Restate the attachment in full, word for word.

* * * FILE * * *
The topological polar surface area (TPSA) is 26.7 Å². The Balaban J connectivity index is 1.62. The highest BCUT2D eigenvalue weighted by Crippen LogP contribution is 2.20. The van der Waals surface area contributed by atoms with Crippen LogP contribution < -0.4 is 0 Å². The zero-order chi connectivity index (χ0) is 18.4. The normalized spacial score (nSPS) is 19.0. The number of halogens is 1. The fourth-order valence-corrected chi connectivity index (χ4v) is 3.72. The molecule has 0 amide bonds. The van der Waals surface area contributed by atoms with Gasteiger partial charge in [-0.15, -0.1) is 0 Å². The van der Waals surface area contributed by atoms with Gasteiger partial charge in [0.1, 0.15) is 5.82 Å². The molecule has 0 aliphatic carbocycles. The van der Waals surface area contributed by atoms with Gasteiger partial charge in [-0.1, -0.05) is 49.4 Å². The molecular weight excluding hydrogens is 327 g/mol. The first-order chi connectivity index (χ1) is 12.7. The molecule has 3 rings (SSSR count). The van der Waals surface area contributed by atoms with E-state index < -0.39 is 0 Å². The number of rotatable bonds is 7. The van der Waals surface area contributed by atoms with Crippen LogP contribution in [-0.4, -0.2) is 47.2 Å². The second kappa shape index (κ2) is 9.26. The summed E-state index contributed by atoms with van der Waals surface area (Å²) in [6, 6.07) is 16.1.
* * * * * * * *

The topological polar surface area (TPSA) is 26.7 Å². The Balaban J connectivity index is 1.62. The highest BCUT2D eigenvalue weighted by Crippen LogP contribution is 2.20. The van der Waals surface area contributed by atoms with Crippen LogP contribution < -0.4 is 0 Å². The zero-order chi connectivity index (χ0) is 18.4. The normalized spacial score (nSPS) is 19.0. The number of halogens is 1. The fourth-order valence-corrected chi connectivity index (χ4v) is 3.72. The molecule has 0 amide bonds. The van der Waals surface area contributed by atoms with Gasteiger partial charge in [-0.15, -0.1) is 0 Å². The van der Waals surface area contributed by atoms with Gasteiger partial charge in [0.1, 0.15) is 5.82 Å². The molecule has 0 aliphatic carbocycles. The van der Waals surface area contributed by atoms with Gasteiger partial charge in [-0.1, -0.05) is 49.4 Å². The molecular weight excluding hydrogens is 327 g/mol. The first-order chi connectivity index (χ1) is 12.7. The molecule has 3 rings (SSSR count). The van der Waals surface area contributed by atoms with E-state index < -0.39 is 0 Å². The number of rotatable bonds is 7. The van der Waals surface area contributed by atoms with Crippen LogP contribution in [-0.4, -0.2) is 47.2 Å². The second kappa shape index (κ2) is 9.26. The summed E-state index contributed by atoms with van der Waals surface area (Å²) in [6, 6.07) is 16.1.